This month, Holly, Casee and I are sharing the books we liked back in the day that we would probably hate if we read them now. You know, the books that used to make our hearts race and then sigh happily but because we’re older, we’re different and our tastes have changed, we know that if we were to try reading these books now, our reading experience would not be the same.
When I first started reading romances, I was young and I loved historical romances. They were my main love and I loved re-reading Julie Garwood, Judith McNaught and Linda Howard over and over again. These days, my most read genre is contemporary. I am drawn to the more modern romances because I connect more with them. I still love historicals but I don’t read nearly as many of them as I used.
I’m also a different reader now. I used to have such patience with characters and storylines. I used to never DNF books. I read every book that I picked up from beginning to end but becoming a book blogger has changed that for me. I don’t have the time or the patience to continue a book that I just do not care for. Life is too short to waste time on books that I’m not invested in.
These changes in myself led me to this list. Check it out.
“Wanted: Midwife/nurse practitioner in Virgin River, population six hundred. Make a difference against the backdrop of towering California redwoods and crystal-clear rivers. Rent-free cabin included.” When the recently widowed Melinda Monroe sees this ad she quickly decides that the remote mountain town of Virgin River might be the perfect place to escape her heartache, and to reenergize the nursing career she loves. But her high hopes are dashed within an hour of arriving: the cabin is a dump, the roads are treacherous and the local doctor wants nothing to do with her. Realizing she’s made a huge mistake, Mel decides to leave town the following morning.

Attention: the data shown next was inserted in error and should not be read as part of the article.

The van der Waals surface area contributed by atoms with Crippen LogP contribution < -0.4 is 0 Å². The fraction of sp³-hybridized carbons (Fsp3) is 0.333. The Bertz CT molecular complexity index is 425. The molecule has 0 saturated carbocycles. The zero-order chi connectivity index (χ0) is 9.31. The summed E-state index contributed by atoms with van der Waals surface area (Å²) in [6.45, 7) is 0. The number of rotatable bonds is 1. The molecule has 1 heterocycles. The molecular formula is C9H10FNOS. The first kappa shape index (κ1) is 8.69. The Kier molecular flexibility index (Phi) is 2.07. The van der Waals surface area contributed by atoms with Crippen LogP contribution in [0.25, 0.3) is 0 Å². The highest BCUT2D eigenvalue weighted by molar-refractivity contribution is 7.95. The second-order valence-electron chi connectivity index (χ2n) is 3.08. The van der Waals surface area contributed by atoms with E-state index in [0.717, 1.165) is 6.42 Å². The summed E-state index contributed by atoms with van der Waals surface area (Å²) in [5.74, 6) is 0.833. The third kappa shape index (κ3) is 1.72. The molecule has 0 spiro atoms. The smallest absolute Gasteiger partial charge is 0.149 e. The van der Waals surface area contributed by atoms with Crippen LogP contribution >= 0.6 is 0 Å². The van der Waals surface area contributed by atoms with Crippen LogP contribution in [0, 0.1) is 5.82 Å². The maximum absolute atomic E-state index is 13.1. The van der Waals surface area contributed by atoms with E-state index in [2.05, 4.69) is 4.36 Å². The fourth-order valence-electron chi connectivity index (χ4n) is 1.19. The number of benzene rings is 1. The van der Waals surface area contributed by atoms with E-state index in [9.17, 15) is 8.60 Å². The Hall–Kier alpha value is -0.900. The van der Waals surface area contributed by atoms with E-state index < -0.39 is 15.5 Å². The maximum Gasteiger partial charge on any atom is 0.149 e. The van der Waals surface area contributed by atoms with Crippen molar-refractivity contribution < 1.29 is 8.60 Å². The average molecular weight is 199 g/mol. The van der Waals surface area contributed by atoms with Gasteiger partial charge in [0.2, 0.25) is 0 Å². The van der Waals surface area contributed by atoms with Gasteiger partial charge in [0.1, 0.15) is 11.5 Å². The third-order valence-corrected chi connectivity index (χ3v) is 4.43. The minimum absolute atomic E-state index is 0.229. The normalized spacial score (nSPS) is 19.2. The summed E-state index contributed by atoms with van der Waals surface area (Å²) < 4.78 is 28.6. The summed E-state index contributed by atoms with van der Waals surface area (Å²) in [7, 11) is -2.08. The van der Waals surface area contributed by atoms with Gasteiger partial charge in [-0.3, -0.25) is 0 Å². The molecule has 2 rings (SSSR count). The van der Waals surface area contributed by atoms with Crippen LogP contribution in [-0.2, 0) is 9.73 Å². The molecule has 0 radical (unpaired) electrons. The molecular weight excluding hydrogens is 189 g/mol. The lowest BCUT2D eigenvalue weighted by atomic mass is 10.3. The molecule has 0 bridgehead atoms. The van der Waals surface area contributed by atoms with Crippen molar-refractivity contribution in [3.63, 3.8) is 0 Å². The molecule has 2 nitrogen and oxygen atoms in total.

But a tiny baby, abandoned on a front porch, changes her plans…and a former marine cements them into place.
Melinda Monroe may have come to Virgin River looking for an escape, but instead, she finds her home.
I used to love small town romances but aside from a series or two that I’m mostly reading for the authors themselves and not the small towns, I don’t read them very often. I gave up the Virgin River series after a handful of books in the beginning and what I remember not caring about is all of the cheesy nosiness of everyone in town. If I read this book now, I’d want to rip my hair out. So it just figures that Netflix announces that they’re bringing the Virgin River stories to life in a short series, right? Ehh.
Wedding bells are ringing in Fool’s Gold, but not for Nevada Hendrix. Her triplet sisters are engaged, and even her mother has a more active love life than she does. Determined to make a fresh start, she applies for her dream job, only to discover that her new boss is her first love. Maybe she could overlook the fact that they’ve seen each other naked, but she’ll never forget the way he broke her heart.
Tucker Janack agrees to Nevada’s “business only” ground rules. After all, love is a trap that the construction millionaire has avoided his whole life. But when great business partners turn out to be so much more, every rule gets broken. Will either of them be willing to try again or will their past get in the way?
This book is one of the triplets books from the Fool’s Gold series by Susan Mallery and I don’t remember much about the romance itself but I don’t think I’ll ever forget how cheesy everything else was in the book. All of the happy couples doting on each other, the pregnancies and just over the top happiness. You’d think it would be a good thing but if I were to read this book again, I’d hate it. I’d probably throw up. All of that cheesy happiness would grate on my nerves so I’ll probably never read this again.
The Best of Someone Else’s Life by Kerry Reichs
Released on October 13, 2009
Publisher: William Morrow Paperbacks
Genres: Contemporary Romance